Big support for the relief package
President Joe Biden’s first big policy proposal meets with widespread support among small business owners and the general public alike. An easy majority of small business owners (63%) say they support the proposed $1.9 trillion relief bill, which would provide additional support to individuals and businesses impacted by the pandemic. Even among small business owners who are Republicans, nearly half (46%) support the huge stimulus package; six in 10 (60%) small business owners who consider themselves independents and virtually all small business owners who are Democrats (96%) support the proposal.
That same policy gets even more outsize support among the general public, 77% of whom say they support Biden’s proposal, including fully 50% who “strongly” support it. Nearly all Democrats and Democratic leaners (97%), an overwhelming majority of independents (79%), and more than half of Republicans and GOP leaners (54%) support the proposal.
The appetite for an unprecedented stimulus package comes as Main Street eyes a bleak start to 2021, reporting worsening business conditions, reduced expectations around hiring and revenue, and negative expectations for policy changes to come in the Biden administration.
Just 29% of small business owners describe current business conditions as good, down from 39% last quarter and from 56% one year ago. A full quarter (25%) say current business conditions are bad, up from 18% last quarter and from 7% last year.
The CNBC|SurveyMonkey Small Business Confidence Index score sank to its lowest level yet: 43 out of a possible 100, falling further below last quarter’s previous low score of 48.
Every measure included in the index took a negative turn this quarter, with many wiping out the stutter-step gains they had made in the past two quarters as Main Street began to recover from its coronavirus-related crash.
The number of small business owners who say they expect their revenue to increase in the next 12 months is down to 41% from 45% last quarter, while the number who expect their revenue to decrease rose from 23% to 27%.
Similarly, more small business owners this quarter than last quarter (20% vs. 15%) expect their headcount to contract in the next 12 months, while fewer (19% vs. 23%) expect it to expand.
Policy changes anticipated with the Biden administration
Some of the biggest quarter-over-quarter changes are reflected in changing policy expectations, which coincide with the start of Joe Biden’s presidency. For the first time in the four years of the survey, a majority of small business owners (56%) expect changes in government regulations to have a negative effect on their business in the next 12 months, which is more than double the number from one year ago (26%). Just 16% say they expect changes in government regulations to have a positive effect on their business within the next year.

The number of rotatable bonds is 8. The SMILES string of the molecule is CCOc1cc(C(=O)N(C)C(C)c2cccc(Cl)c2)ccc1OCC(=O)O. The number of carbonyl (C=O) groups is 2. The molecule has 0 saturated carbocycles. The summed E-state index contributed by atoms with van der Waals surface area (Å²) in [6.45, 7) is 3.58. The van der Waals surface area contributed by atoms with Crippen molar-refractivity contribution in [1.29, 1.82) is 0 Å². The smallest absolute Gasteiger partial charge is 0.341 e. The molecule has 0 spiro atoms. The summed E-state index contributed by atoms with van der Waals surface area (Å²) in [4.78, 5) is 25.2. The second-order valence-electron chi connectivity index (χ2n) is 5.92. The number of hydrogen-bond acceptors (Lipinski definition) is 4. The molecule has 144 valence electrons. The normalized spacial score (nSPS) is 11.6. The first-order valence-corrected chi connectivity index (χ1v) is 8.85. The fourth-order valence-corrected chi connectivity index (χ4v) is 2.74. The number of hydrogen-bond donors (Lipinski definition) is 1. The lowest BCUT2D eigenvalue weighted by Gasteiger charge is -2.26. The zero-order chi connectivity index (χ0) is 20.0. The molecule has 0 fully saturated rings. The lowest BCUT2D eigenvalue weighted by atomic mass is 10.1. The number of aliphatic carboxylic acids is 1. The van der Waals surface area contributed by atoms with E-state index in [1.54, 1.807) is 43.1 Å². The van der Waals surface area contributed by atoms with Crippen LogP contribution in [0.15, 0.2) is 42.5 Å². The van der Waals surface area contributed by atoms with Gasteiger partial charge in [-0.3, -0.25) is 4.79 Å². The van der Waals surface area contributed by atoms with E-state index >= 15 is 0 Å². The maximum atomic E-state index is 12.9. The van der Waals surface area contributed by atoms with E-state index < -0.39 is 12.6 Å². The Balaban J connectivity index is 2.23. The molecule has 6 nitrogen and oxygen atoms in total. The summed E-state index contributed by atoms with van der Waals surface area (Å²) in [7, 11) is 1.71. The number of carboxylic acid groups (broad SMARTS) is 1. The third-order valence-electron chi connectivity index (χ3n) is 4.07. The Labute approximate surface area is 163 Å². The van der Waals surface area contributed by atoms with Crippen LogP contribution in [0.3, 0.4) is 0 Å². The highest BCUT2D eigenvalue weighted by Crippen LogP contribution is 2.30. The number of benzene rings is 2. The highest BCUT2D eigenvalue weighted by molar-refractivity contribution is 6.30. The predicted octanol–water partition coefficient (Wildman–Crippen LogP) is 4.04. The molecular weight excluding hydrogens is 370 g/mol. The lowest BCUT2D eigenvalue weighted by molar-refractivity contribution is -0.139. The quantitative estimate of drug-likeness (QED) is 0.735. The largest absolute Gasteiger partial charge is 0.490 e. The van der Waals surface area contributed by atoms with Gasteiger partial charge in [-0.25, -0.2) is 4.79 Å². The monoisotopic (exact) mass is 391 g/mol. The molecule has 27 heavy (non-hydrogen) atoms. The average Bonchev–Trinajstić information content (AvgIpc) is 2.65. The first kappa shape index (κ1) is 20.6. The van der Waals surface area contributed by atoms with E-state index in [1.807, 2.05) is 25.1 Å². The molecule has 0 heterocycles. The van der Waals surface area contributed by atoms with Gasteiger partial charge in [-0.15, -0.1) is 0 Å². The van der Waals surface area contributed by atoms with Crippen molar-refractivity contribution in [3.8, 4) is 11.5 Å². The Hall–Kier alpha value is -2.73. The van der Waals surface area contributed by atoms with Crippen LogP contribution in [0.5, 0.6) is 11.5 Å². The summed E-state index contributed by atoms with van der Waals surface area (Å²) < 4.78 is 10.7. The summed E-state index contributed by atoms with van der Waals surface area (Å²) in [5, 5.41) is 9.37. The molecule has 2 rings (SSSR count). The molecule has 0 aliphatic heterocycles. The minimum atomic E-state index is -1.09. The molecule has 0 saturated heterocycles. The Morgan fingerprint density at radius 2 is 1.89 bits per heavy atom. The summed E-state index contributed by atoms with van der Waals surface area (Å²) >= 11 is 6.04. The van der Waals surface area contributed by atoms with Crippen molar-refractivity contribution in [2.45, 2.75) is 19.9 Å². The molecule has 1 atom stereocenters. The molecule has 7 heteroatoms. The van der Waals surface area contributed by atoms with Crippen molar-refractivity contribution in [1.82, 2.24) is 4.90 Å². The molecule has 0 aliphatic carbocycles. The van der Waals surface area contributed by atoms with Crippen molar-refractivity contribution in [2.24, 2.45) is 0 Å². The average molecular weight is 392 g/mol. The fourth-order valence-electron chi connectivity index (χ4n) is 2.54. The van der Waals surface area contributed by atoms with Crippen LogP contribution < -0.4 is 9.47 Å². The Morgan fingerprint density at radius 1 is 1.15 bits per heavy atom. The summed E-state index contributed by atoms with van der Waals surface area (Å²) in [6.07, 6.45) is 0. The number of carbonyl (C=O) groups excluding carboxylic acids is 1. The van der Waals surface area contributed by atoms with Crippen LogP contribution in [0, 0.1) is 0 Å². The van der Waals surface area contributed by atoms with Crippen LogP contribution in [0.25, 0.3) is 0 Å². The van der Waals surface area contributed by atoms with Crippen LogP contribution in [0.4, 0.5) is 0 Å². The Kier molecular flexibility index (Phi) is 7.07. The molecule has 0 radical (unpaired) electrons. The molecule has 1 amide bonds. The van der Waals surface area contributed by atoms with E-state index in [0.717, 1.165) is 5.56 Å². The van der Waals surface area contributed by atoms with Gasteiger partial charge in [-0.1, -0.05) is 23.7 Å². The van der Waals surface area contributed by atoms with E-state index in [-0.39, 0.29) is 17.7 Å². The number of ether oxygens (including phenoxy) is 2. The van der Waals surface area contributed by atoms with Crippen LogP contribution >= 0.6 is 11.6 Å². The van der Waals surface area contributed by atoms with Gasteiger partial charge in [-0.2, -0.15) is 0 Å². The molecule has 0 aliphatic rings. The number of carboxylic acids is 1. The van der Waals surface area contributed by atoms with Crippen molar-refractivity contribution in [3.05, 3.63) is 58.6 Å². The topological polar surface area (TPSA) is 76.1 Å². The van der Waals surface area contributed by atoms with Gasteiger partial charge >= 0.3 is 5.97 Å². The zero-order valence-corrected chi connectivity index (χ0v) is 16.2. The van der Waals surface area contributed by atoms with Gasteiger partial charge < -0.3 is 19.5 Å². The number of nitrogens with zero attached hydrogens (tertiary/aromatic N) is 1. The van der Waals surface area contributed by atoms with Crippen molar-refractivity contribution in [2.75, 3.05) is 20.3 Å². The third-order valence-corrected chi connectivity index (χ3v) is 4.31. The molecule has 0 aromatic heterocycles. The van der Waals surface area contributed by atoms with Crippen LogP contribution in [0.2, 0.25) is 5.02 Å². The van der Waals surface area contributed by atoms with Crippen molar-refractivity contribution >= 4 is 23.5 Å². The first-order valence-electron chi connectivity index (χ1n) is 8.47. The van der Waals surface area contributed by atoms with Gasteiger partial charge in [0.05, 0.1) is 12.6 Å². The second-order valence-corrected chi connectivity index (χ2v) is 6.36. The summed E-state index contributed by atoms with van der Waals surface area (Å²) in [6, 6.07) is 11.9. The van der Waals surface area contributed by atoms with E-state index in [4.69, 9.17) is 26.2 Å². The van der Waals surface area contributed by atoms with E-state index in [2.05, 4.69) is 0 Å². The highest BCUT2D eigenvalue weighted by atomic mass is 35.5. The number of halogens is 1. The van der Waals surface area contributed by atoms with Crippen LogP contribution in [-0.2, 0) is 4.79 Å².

Similarly, 61% of small business owners expect changes in tax policy to have a negative effect on their business in the next 12 months, up from 53% last quarter and from 28% a year ago. Just 12% expect changes in tax policy to have a positive effect on their business.
More than four in 10 (42%) now say they expect changes in trade policy to have a negative effect on their business in the next year, and nearly that many (36%) expect changes in immigration policy to have a negative effect. Both of those numbers are more than twice as high as they were in the first quarter of 2020.
More small business owners are Republicans than are Democrats, and this immediate drop in small business confidence with the transition from the Trump administration to the Biden administration reflects this overwhelming partisanship.
In the fourth quarter of last year, 60% of small business owners said they approved of the way Donald Trump was handling his job as president, with 93% of small business owners who identified as Republicans saying they approved and just 22% of small business owners who identified as Democrats said the same.
Biden begins his presidency with an approval rating that is underwater among small business owners (43% approve, 54% disapprove), but his partisan split is the mirror image of Trump’s. Among small business owners who are Democrats, 95% approve of the Joe Biden is doing; among those who are Republicans, 14% approve.
Sustained damage from the pandemic
While the presidential transition puts a spotlight on the various ways that small business owners will have to adapt to a new administration’s policies, the coronavirus pandemic continues to take a toll on the overall economy, especially on small businesses.
Two in 10 small business owners say their business shut down temporarily as a result of the pandemic and have since reopened at limited capacity, more than twice the number (9%) who say they’ve shut down and since reopened at full capacity. In addition, 10% of small business owners say they’ve shut down and have yet to reopen, and another 4% say they’ve shut down, reopened, and then shut down again. Just more than half of small business owners (54%) say they have remained open throughout the pandemic.
Perceptions of long-term prospects are dimming, as well. Just over half of small business owners now say they can survive for more than a year under current business conditions, down from 67% who said so last quarter. Some 21% say they can only last a few months or less, up from 15% last quarter.
Read more about our polling methodology here.
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